Siglio Press was founded in 2008 in Los Angeles by Lisa Pearson, and moved in 2016 to the Hudson River Valley, where Pearson has produced an impressive list of special titles many that are orchestrations of graphics, writing and design.
Siglio publishes uncommon books that “live in the rich and varied space between art and literature,” explains Pearson, adding, “it is a small, fiercely independent press driven by its feminist ethos and its commitment to writers and artists who obey no boundaries, pay no fealty to trends, and invite readers to see the world anew by reading word and image in provocative, unfamiliar ways.”
Siglio books—authored by Joe Brainard, Marcel Broodthaers, John Cage, Sophie Calle, Karen Green, Dorothy Iannone, Ray Johnson, Nancy Spero, Cecilia Vicuña, among many others—have garnered devoted readerships as well as critical accolades from the likes of The New York Times, The New Yorker, New York Review of Books, Times Literary Supplement, London Review of Books, Los Angeles Times and Bookforum.
The pandemic has taken its toll on Siglio’s supply chain, but they are thankfully riding out the storm with a strong list of new books, among them What Is Now Known Was Once Only Imagined: An (Auto)biography of Niki de Saint Phalle by Nicole Rudick. I always enjoy hearing from Pearson, whose passion for art and books is contagious. Here we speak about the press and Siglio’s latest volume.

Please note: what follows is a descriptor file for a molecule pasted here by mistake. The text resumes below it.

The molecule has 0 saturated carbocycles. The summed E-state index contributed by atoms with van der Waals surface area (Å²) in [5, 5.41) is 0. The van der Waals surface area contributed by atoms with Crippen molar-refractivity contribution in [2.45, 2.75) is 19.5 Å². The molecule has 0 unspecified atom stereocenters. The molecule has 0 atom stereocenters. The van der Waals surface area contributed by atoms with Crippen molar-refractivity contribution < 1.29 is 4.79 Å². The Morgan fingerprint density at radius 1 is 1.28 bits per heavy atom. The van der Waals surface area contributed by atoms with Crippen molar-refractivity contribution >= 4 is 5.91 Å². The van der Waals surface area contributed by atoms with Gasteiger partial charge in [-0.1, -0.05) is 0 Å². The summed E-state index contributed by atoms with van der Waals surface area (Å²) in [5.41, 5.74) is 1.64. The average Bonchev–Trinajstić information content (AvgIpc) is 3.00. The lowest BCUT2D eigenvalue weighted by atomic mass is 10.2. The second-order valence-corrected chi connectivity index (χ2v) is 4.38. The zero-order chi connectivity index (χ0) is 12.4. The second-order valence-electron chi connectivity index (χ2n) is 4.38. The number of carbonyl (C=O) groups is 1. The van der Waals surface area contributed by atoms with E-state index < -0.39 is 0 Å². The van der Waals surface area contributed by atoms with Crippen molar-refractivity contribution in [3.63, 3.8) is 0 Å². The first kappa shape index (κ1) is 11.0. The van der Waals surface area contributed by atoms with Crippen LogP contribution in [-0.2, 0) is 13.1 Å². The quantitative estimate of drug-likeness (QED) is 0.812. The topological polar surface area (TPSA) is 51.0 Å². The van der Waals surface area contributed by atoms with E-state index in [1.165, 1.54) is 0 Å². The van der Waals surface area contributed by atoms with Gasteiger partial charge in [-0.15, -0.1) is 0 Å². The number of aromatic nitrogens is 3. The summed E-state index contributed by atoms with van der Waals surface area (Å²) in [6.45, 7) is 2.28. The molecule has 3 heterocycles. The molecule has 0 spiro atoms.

Before we discuss Niki de Saint Phalle’s book, a question for you as publisher of Siglio press: You’ve published a lot of text/image artists’ books. What is your particular interest in this form?
Dick Higgins wrote, “A book, in its purest form, is a phenomenon of space and time and dimensionality that is unique unto itself.” I share Higgins’ embrace of the book as much more than a transparent delivery device, a “platform,” or a container of “content.” When you think of a book as Higgins does, then “the page” itself offers extraordinary possibilities for the artist-author, but it also invites the reader to engage in unfamiliar acts of reading. It might require a bit of psychoanalysis for me to say why I’m so drawn to image-text works because it’s not a purely intellectual preoccupation. I know that I love that there are two things at once, more than the sum of their parts. I love that this species is elusive, always mutating, eluding categorization but also disrupting and questioning it. I love the challenge of not knowing what something is and engaging it on its own terms, even if (and perhaps because) I cannot fully grasp it. I love that the natural habitat of these kinds of works—at the confluence of the visual and the literary—is often the book, a space simultaneously intimate and expansive.
Among your books is Ray Johnson’s eccentric blend of word and picture. What calculus do you use to determine which authors and what books are right for the press?